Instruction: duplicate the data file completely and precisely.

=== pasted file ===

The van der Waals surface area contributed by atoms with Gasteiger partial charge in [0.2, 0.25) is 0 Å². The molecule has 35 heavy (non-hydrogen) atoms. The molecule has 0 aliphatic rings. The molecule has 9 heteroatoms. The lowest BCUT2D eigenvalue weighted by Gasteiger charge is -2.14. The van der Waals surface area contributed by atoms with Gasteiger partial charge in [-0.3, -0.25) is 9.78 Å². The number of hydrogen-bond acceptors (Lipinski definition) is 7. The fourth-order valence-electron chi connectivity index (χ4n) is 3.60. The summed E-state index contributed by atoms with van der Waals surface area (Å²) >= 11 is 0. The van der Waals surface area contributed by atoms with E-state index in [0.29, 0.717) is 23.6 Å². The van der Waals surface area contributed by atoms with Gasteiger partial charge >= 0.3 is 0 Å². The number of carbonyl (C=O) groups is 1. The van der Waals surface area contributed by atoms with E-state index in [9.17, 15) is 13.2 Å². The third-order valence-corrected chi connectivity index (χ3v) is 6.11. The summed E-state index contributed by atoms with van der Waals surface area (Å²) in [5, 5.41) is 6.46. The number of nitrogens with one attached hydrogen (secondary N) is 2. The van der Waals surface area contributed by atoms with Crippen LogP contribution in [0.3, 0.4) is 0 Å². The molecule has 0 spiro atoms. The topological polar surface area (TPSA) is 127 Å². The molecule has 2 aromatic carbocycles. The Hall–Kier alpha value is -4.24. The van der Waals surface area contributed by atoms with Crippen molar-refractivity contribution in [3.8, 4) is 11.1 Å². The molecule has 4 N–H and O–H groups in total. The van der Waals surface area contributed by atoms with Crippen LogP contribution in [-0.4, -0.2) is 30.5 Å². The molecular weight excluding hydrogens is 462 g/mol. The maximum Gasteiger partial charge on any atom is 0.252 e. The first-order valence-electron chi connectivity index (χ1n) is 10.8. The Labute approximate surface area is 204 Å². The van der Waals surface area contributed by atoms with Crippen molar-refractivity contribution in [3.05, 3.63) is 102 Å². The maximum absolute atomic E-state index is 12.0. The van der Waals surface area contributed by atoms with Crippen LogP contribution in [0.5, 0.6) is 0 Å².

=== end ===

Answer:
The van der Waals surface area contributed by atoms with Gasteiger partial charge in [0.2, 0.25) is 0 Å². The molecule has 35 heavy (non-hydrogen) atoms. The molecule has 0 aliphatic rings. The molecule has 9 heteroatoms. The lowest BCUT2D eigenvalue weighted by Gasteiger charge is -2.14. The van der Waals surface area contributed by atoms with Gasteiger partial charge in [-0.3, -0.25) is 9.78 Å². The number of hydrogen-bond acceptors (Lipinski definition) is 7. The fourth-order valence-electron chi connectivity index (χ4n) is 3.60. The summed E-state index contributed by atoms with van der Waals surface area (Å²) >= 11 is 0. The van der Waals surface area contributed by atoms with E-state index in [0.29, 0.717) is 23.6 Å². The van der Waals surface area contributed by atoms with Gasteiger partial charge >= 0.3 is 0 Å². The number of carbonyl (C=O) groups is 1. The van der Waals surface area contributed by atoms with E-state index in [9.17, 15) is 13.2 Å². The third-order valence-corrected chi connectivity index (χ3v) is 6.11. The summed E-state index contributed by atoms with van der Waals surface area (Å²) in [5, 5.41) is 6.46. The number of nitrogens with one attached hydrogen (secondary N) is 2. The van der Waals surface area contributed by atoms with Crippen LogP contribution in [0.3, 0.4) is 0 Å². The molecule has 0 spiro atoms. The topological polar surface area (TPSA) is 127 Å². The molecule has 2 aromatic carbocycles. The Hall–Kier alpha value is -4.24. The van der Waals surface area contributed by atoms with Crippen molar-refractivity contribution in [3.8, 4) is 11.1 Å². The molecule has 4 N–H and O–H groups in total. The van der Waals surface area contributed by atoms with Crippen LogP contribution in [-0.4, -0.2) is 30.5 Å². The molecular weight excluding hydrogens is 462 g/mol. The maximum Gasteiger partial charge on any atom is 0.252 e. The first-order valence-electron chi connectivity index (χ1n) is 10.8. The Labute approximate surface area is 204 Å². The van der Waals surface area contributed by atoms with Crippen molar-refractivity contribution in [3.05, 3.63) is 102 Å². The maximum absolute atomic E-state index is 12.0. The van der Waals surface area contributed by atoms with Crippen LogP contribution in [0.5, 0.6) is 0 Å².